How rich is Tony La Russa?
Tony La Russa Net Worth:
|Birth date:||October 4, 1944|
|Birth place:||Tampa, Florida, United States|
|Height:||5 ft 11 in (1.82 m)|
|Weight:||190 lbs (86.2 kg)|
|Profession:||Baseball player, Manager, Lawyer, Coach|
|Education:||Florida State University College of Law, University of South Florida, Florida State University|
|Nationality:||United States of America|
|Spouse:||Elaine Coker (m. 1973), Luzette Sarcone (m. 1965–1973)|
|Children:||Bianca La Russa, Andrea La Russa, Devon La Russa, Averie La Russa|
|Parents:||Anthony La Russa, Sr., Oliva La Russa|
|Books:||One Last Strike|
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Tony La Russa net worth, wiki & biography:
In the annals of baseball, Tony La Russa is one of the best managers. He has an estimated net worth of $30 million that he earned as a player and coach in the Major League Baseball (MLB). Born Anthony La Russa Jr. on October 4, 1944 in Tampa, Florida, he has appeared in the Colt League World Series. He was subsequently signed as a middle infielder from the Kansas City Athletics before the start of the 1962 season. At 18, he debuted in the league but just made .199 hits in six major seasons more than a ten-year interval.
Tony La Russa Net Worth $30 Million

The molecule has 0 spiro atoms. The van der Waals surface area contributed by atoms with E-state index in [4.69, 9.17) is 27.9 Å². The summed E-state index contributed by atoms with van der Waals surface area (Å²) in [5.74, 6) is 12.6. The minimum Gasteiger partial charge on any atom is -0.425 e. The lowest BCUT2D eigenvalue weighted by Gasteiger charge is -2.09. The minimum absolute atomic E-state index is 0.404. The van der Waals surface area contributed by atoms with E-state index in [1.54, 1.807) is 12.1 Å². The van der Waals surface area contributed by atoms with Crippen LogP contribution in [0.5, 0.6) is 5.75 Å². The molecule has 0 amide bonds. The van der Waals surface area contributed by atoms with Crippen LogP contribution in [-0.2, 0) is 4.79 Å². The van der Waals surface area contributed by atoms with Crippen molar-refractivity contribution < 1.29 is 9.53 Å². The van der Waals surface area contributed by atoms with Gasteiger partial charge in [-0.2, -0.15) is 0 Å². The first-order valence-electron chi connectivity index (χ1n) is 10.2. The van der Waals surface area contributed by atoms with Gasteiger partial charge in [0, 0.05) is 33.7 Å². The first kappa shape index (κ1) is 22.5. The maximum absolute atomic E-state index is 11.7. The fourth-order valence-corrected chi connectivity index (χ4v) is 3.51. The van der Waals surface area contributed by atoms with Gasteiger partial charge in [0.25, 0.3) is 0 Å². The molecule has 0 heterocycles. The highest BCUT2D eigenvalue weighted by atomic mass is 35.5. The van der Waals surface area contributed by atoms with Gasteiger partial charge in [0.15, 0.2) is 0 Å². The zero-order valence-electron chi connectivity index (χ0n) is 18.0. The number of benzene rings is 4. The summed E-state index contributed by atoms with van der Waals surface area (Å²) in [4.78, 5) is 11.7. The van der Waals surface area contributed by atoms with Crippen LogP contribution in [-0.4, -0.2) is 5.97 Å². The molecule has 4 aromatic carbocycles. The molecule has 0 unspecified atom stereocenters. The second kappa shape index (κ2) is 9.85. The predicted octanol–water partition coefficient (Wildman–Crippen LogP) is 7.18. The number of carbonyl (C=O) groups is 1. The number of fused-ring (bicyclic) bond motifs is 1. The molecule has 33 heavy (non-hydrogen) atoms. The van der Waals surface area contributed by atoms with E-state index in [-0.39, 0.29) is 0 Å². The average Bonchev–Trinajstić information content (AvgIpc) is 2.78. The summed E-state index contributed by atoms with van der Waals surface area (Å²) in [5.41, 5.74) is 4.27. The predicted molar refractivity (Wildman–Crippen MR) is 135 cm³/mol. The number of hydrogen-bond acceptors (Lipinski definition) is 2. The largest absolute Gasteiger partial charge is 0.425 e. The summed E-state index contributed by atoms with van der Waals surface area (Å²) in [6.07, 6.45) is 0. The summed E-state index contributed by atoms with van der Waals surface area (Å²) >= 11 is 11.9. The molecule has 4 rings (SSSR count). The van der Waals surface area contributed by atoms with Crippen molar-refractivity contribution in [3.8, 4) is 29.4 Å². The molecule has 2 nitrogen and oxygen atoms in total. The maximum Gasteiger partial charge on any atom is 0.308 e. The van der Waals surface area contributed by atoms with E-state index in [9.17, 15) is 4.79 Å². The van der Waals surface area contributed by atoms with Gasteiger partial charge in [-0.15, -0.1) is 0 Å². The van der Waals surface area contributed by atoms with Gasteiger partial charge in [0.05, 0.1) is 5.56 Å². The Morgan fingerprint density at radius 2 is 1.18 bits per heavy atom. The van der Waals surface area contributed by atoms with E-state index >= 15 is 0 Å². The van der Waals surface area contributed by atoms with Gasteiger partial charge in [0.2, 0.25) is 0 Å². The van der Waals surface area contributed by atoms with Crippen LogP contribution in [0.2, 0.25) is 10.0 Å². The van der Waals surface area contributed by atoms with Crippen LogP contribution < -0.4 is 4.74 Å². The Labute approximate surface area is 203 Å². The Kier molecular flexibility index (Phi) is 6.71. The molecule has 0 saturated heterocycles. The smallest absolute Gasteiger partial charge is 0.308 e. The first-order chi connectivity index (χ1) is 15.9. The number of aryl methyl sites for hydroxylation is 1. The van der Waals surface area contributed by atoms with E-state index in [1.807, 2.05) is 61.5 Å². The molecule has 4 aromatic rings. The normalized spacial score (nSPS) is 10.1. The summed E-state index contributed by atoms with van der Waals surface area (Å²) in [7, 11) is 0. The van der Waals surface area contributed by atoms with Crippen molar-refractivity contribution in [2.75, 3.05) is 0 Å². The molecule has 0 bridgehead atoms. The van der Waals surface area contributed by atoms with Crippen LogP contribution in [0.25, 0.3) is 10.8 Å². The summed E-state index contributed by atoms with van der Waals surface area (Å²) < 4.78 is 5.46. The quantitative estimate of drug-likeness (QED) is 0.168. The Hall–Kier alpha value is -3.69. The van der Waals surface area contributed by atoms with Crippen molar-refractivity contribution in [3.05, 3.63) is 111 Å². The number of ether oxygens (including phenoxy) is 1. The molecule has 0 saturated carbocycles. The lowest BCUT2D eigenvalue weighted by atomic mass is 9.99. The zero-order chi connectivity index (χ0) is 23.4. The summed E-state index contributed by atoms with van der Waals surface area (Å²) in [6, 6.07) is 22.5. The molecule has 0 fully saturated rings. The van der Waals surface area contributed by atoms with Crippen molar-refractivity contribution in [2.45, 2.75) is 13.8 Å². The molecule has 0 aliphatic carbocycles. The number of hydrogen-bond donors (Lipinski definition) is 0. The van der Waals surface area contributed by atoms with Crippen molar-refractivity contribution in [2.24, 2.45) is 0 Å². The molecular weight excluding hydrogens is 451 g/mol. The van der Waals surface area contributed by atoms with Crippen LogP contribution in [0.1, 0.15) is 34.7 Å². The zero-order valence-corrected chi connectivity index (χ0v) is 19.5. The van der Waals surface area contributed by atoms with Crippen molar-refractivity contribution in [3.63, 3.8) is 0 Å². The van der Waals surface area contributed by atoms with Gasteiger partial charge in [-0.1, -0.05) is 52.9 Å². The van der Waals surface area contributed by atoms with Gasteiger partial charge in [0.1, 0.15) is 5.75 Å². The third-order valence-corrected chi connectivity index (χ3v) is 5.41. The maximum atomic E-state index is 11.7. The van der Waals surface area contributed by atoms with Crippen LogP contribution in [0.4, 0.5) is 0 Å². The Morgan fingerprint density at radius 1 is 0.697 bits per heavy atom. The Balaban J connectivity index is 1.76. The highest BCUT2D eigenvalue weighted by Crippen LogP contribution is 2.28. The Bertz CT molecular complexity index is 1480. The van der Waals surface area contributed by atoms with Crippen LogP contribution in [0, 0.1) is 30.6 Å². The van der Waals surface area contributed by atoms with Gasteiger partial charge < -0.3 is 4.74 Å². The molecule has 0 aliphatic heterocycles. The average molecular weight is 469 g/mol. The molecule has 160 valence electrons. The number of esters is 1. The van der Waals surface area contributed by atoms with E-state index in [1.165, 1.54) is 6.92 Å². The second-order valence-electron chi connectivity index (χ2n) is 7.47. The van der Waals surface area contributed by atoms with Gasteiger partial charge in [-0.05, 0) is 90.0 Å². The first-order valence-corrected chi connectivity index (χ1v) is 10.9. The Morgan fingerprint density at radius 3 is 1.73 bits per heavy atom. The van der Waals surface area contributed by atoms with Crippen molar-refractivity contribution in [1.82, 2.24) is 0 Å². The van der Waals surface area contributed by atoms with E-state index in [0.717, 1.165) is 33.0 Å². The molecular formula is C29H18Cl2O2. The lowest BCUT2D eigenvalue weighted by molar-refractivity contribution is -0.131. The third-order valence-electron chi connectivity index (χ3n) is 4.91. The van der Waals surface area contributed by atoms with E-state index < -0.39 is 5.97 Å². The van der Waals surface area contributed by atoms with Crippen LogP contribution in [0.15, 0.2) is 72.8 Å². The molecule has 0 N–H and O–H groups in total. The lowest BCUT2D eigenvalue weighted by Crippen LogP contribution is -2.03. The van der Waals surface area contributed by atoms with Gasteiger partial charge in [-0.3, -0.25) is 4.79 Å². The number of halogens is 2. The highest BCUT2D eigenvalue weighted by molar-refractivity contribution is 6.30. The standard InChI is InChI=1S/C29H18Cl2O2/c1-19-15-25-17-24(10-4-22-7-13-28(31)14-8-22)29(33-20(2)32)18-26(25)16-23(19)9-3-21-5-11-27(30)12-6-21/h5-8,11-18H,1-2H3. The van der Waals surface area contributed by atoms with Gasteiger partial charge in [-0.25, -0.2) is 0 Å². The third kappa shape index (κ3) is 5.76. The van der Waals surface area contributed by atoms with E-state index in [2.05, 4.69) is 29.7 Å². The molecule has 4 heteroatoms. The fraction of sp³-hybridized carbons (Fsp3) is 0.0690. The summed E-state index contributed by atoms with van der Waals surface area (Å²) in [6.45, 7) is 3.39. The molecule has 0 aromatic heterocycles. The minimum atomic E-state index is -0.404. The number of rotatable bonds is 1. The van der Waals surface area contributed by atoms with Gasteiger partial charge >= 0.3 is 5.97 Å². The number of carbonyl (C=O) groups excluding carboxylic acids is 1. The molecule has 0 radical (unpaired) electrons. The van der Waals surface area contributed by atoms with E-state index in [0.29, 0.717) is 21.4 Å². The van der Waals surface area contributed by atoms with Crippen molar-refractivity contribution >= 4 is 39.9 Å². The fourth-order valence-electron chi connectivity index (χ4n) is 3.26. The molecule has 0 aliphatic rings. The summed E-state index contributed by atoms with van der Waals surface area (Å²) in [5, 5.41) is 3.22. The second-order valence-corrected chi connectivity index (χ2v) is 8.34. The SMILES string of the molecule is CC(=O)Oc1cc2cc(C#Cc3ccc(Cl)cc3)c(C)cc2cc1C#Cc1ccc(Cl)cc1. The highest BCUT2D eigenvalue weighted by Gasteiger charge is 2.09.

In 1971, La Russa was traded to the Atlanta Braves. Then he ended his career in 1973 with the Chicago Braves. He attended Florida State University College of Law where he earned his Juris Doctor degree. Since then, he became a player coach for minor league teams. In 1978, then was appointed manager from the minor league team the Knoxville Sox. Then went to coach the Iowa Oaks in 1979 until August 2nd of that year on account of his appointment as manager of the Chicago White Sox. Then led the White Sox to an American League West division title in 1983 but he was fired during the 1986 season.
Tony was the driver for the team’s three American League Championships and the 1989 World Series title. In 1995, he left the team to deal with the St. Louis Cardinals. The team subsequently won three National League championships as well as the 2006 and 2011 World Series titles. After 33 seasons as MLB manager and three days after winning the 2011 title, he declared his retirement on October 31, 2011.